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The new system of values and priorities on which we operate has ended up shaping a more extreme, more voracious, more desirable way of life. Out of our focus, careless in the shadows, were those aspects of our lives that we always wanted to get rid of in order to run faster. But it’s time to go home.
Money should be spent on experiences, not on material things. Young men say it and they say it smiling a lot with those white teeth of boring shapes, they say it on the top of a mountain and with an aluminum thermos in their hands. They are the discoverers of efficiency in terms of happiness of an alternative way of life to that which I saw in my parents. I saw these men in every corner of the Internet and I received their truths as a certainty.
I put a lot of effort into accumulating experiences and formulated my experiences in a perspective that I assumed to be perfect: when I wasn’t working, I had to be adding memories. My vision of life increasingly conformed to a rigid binary system. I saved as much as possible so that I could invest money in the intangible things, in the things that were worthwhile. I mentally categorized them and assigned them a series of requirements that appealed to individuality and detachment.
Live the real life! My landlord wanted to keep my deposit money because there was a stain on my bedroom wall and my roommate’s girlfriend was staying with us and asked me to go live somewhere else. Meanwhile, I was looking at rural houses on Airbnb and writing about the perks of being single while they celebrated their love with a plate of pesto pasta. The rural houses I liked the most were the ones with a fireplace and porch, because that’s what I dreamed my house would look like in the future. It would have a fireplace and a porch and a gray donkey. My best friend wrote to tell me that she needed to get away from work and her problems. We rented a house in the country together without a fireplace for one night.
Traveling became a kind of purging of all the negative emotions contained in my routine. It happened to my whole generation. The new way of life seemed like a relieving plan for all of us who had opted for less marketable work sectors, for all of us who were terrified of emotional codependency, for all of us who suffered the pressure of assuming we were different and had to struggle to make our lives fit in. The gurus leading the revelation.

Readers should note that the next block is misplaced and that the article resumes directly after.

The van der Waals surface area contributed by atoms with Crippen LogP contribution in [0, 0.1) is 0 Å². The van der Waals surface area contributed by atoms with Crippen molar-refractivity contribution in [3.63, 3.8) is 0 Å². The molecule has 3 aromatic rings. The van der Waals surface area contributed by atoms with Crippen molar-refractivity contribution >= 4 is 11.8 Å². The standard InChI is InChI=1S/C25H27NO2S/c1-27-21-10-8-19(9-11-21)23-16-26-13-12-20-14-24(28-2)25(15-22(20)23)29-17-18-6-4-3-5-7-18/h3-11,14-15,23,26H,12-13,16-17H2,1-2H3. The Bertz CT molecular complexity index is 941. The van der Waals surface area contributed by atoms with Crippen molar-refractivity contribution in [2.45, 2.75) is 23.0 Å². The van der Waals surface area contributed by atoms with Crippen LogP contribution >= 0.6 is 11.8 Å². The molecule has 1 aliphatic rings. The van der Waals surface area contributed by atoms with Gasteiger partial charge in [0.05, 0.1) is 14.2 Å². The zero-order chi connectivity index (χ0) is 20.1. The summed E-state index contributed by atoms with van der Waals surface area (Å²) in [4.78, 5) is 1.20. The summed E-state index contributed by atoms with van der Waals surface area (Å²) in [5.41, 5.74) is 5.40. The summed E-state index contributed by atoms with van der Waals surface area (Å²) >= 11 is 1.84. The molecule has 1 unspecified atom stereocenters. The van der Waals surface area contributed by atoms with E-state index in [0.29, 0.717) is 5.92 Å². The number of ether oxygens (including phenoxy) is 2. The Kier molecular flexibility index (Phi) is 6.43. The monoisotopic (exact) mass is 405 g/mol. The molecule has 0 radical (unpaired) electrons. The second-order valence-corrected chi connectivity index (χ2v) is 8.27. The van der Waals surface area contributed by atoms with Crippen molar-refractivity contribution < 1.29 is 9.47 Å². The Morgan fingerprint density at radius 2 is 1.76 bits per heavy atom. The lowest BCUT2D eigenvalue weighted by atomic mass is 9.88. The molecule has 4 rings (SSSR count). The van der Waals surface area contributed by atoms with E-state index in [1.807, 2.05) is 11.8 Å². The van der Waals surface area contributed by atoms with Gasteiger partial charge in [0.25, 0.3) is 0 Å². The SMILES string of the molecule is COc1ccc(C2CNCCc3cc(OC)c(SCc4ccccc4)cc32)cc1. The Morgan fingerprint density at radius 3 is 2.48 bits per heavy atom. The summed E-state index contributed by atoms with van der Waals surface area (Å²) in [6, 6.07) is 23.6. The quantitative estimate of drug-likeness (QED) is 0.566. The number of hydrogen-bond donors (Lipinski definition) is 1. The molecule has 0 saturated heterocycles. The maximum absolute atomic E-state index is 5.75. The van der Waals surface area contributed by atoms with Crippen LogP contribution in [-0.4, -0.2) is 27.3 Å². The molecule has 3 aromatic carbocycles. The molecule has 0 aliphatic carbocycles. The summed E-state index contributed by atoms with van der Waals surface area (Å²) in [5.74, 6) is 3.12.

We discovered that in order to have that smile they would file down all their teeth and make them as small and sharp as a shark’s and then put on porcelain veneers that cost three times as much as our trips.
We established a new value system in which luxuries were rights, and rights were nothing. Inaccessibility to traditional basic necessities, such as owning a home, was systematically compensated for by ready accessibility to what had never been so easy before, such as traveling to another continent. We seemed to be the producers and products of a revolution in the standard way of life. But what we thought was a kind of anti-system resistance was nothing more than a total compliance to the new rules that the system dictates. It dictates them on the basis of an individualistic discourse, a flight for twenty euros, a five thousand euro bank guarantee, an ode to fun, a ten-room apartment for rent.
We were forged from externalized experiences because we were told with very white mouths and trekking shoes that life was out there. And we poured it all out there, outside. Inside was empty. Our intimacies were precarized in exchange for an accumulation of stimuli and sedative relationships. I never came to be bothered by the stain in my room because I never felt it was my home. I could not and would not act to make it my home because it could never be a fully secure, fixed, imperturbable space, I couldn’t and wouldn’t act to make it my home because I didn’t think it was necessary. Live the real life! They didn’t count that part of it was also to come back from that mountain, to enter home, to feel at home.
Visiting the place where we grew up seems like entering a kind of temporary limbo in which we adopt a capacity for serenity that we thought we had lost. The nostalgic past suddenly bursts in among our unhealthy and constant impulses to chain novelties. A space of pause, a warm feeling. Dad and mom and the old days. It is difficult to talk about going back home when the vindication of the home seems to have been appropriated by a group of somewhat stale and dangerously traditional people looking for that before. The new imaginary that elevates the countryside and the family seems to be the renewed right-wing propaganda. The natural evolution of the black and white films financed by the regime.
But coming home does not mean vindicating classical institutions, nor appealing to the romanticism of the family, nor elevating the conformist feeling of the classic and cozy home. Coming home means building and preserving an abstract space of intimacy and reflection that expands horizontally. It is not a return to nowhere. The hunger for fun is an escape route forward, an escape from ourselves. Home is to meet ourselves face to face, to renounce that escape.